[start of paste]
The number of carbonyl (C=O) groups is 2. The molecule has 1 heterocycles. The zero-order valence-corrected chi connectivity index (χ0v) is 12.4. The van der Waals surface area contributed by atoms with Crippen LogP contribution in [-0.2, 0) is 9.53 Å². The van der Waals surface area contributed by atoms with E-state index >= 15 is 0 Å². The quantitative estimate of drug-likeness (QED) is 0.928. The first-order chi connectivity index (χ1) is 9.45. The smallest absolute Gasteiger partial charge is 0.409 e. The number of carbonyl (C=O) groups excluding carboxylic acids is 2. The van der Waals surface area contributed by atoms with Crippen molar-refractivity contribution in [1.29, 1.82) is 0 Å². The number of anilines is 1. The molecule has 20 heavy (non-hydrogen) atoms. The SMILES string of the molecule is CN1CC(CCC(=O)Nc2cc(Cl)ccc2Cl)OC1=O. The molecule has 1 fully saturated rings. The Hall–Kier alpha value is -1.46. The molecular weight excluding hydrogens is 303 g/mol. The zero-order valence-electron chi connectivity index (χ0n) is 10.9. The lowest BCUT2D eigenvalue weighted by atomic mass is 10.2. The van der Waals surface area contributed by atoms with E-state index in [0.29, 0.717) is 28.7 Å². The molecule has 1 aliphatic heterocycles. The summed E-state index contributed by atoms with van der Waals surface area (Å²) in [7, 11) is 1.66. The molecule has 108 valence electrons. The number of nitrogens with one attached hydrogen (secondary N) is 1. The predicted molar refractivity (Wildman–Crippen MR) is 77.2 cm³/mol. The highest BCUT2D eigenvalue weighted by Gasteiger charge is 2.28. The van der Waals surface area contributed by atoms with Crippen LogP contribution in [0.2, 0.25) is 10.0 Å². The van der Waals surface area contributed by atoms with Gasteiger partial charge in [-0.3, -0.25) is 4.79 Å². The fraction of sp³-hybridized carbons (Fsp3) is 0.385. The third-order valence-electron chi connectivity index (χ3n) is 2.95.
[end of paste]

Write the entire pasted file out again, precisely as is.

The number of carbonyl (C=O) groups is 2. The molecule has 1 heterocycles. The zero-order valence-corrected chi connectivity index (χ0v) is 12.4. The van der Waals surface area contributed by atoms with Crippen LogP contribution in [-0.2, 0) is 9.53 Å². The van der Waals surface area contributed by atoms with E-state index >= 15 is 0 Å². The quantitative estimate of drug-likeness (QED) is 0.928. The first-order chi connectivity index (χ1) is 9.45. The smallest absolute Gasteiger partial charge is 0.409 e. The number of carbonyl (C=O) groups excluding carboxylic acids is 2. The van der Waals surface area contributed by atoms with Crippen molar-refractivity contribution in [1.29, 1.82) is 0 Å². The number of anilines is 1. The molecule has 20 heavy (non-hydrogen) atoms. The SMILES string of the molecule is CN1CC(CCC(=O)Nc2cc(Cl)ccc2Cl)OC1=O. The molecule has 1 fully saturated rings. The Hall–Kier alpha value is -1.46. The molecular weight excluding hydrogens is 303 g/mol. The zero-order valence-electron chi connectivity index (χ0n) is 10.9. The lowest BCUT2D eigenvalue weighted by atomic mass is 10.2. The van der Waals surface area contributed by atoms with E-state index in [0.29, 0.717) is 28.7 Å². The molecule has 1 aliphatic heterocycles. The summed E-state index contributed by atoms with van der Waals surface area (Å²) in [7, 11) is 1.66. The molecule has 108 valence electrons. The number of nitrogens with one attached hydrogen (secondary N) is 1. The predicted molar refractivity (Wildman–Crippen MR) is 77.2 cm³/mol. The highest BCUT2D eigenvalue weighted by Gasteiger charge is 2.28. The van der Waals surface area contributed by atoms with Crippen LogP contribution in [0.2, 0.25) is 10.0 Å². The van der Waals surface area contributed by atoms with Gasteiger partial charge in [-0.3, -0.25) is 4.79 Å². The fraction of sp³-hybridized carbons (Fsp3) is 0.385. The third-order valence-electron chi connectivity index (χ3n) is 2.95.